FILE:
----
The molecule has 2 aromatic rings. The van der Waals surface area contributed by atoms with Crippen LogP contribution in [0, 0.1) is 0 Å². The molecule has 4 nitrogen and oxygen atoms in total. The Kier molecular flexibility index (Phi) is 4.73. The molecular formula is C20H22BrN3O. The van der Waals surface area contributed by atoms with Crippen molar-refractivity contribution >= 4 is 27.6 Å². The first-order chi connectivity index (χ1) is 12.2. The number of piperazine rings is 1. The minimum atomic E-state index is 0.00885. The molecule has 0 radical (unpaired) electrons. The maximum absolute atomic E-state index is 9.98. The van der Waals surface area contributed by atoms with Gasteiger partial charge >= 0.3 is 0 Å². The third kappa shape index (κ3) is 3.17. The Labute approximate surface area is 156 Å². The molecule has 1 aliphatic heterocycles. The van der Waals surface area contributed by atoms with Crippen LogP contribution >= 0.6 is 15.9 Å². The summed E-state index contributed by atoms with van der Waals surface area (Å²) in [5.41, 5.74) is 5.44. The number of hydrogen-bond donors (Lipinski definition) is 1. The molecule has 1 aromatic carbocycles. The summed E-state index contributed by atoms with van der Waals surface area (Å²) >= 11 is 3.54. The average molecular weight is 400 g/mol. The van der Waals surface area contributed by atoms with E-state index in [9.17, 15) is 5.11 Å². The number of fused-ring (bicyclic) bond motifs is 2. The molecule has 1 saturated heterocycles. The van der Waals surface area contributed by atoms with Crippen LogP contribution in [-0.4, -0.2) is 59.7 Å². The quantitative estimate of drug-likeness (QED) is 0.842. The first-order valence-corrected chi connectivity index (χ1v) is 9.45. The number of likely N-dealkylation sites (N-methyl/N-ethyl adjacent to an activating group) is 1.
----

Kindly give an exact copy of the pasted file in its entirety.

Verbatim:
The molecule has 2 aromatic rings. The van der Waals surface area contributed by atoms with Crippen LogP contribution in [0, 0.1) is 0 Å². The molecule has 4 nitrogen and oxygen atoms in total. The Kier molecular flexibility index (Phi) is 4.73. The molecular formula is C20H22BrN3O. The van der Waals surface area contributed by atoms with Crippen molar-refractivity contribution >= 4 is 27.6 Å². The first-order chi connectivity index (χ1) is 12.2. The number of piperazine rings is 1. The minimum atomic E-state index is 0.00885. The molecule has 0 radical (unpaired) electrons. The maximum absolute atomic E-state index is 9.98. The van der Waals surface area contributed by atoms with Gasteiger partial charge >= 0.3 is 0 Å². The third kappa shape index (κ3) is 3.17. The Labute approximate surface area is 156 Å². The molecule has 1 aliphatic heterocycles. The van der Waals surface area contributed by atoms with Crippen LogP contribution >= 0.6 is 15.9 Å². The summed E-state index contributed by atoms with van der Waals surface area (Å²) in [5.41, 5.74) is 5.44. The number of hydrogen-bond donors (Lipinski definition) is 1. The molecule has 1 aromatic carbocycles. The summed E-state index contributed by atoms with van der Waals surface area (Å²) >= 11 is 3.54. The average molecular weight is 400 g/mol. The van der Waals surface area contributed by atoms with E-state index in [9.17, 15) is 5.11 Å². The number of fused-ring (bicyclic) bond motifs is 2. The molecule has 1 saturated heterocycles. The van der Waals surface area contributed by atoms with Crippen LogP contribution in [-0.4, -0.2) is 59.7 Å². The quantitative estimate of drug-likeness (QED) is 0.842. The first-order valence-corrected chi connectivity index (χ1v) is 9.45. The number of likely N-dealkylation sites (N-methyl/N-ethyl adjacent to an activating group) is 1.